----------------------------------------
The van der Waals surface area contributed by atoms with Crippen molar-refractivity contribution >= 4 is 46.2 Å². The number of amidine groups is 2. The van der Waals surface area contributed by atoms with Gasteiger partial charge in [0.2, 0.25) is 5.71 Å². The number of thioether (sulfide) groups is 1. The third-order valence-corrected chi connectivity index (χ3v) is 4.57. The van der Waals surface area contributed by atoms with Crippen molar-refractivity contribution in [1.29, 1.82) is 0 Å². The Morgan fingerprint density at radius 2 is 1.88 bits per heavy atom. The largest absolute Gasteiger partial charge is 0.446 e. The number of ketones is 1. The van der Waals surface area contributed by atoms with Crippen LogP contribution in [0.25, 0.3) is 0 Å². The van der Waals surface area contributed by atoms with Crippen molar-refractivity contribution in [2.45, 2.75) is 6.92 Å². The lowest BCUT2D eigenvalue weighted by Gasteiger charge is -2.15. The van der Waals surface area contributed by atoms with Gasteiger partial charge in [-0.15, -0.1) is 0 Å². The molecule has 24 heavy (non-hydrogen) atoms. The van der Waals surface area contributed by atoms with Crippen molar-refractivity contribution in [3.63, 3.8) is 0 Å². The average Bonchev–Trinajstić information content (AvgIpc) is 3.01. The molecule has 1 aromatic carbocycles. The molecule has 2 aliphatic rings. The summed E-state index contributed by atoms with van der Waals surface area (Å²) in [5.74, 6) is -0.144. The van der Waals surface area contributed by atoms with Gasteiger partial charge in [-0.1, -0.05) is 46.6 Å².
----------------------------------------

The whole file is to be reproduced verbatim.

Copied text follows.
The van der Waals surface area contributed by atoms with Crippen molar-refractivity contribution >= 4 is 46.2 Å². The number of amidine groups is 2. The van der Waals surface area contributed by atoms with Gasteiger partial charge in [0.2, 0.25) is 5.71 Å². The number of thioether (sulfide) groups is 1. The third-order valence-corrected chi connectivity index (χ3v) is 4.57. The van der Waals surface area contributed by atoms with Crippen molar-refractivity contribution in [1.29, 1.82) is 0 Å². The Morgan fingerprint density at radius 2 is 1.88 bits per heavy atom. The largest absolute Gasteiger partial charge is 0.446 e. The number of ketones is 1. The van der Waals surface area contributed by atoms with Crippen LogP contribution in [0.25, 0.3) is 0 Å². The van der Waals surface area contributed by atoms with Crippen molar-refractivity contribution in [2.45, 2.75) is 6.92 Å². The lowest BCUT2D eigenvalue weighted by Gasteiger charge is -2.15. The van der Waals surface area contributed by atoms with Gasteiger partial charge in [-0.15, -0.1) is 0 Å². The molecule has 24 heavy (non-hydrogen) atoms. The van der Waals surface area contributed by atoms with Crippen molar-refractivity contribution in [3.63, 3.8) is 0 Å². The average Bonchev–Trinajstić information content (AvgIpc) is 3.01. The molecule has 1 aromatic carbocycles. The molecule has 2 aliphatic rings. The summed E-state index contributed by atoms with van der Waals surface area (Å²) in [5.74, 6) is -0.144. The van der Waals surface area contributed by atoms with Gasteiger partial charge in [-0.1, -0.05) is 46.6 Å².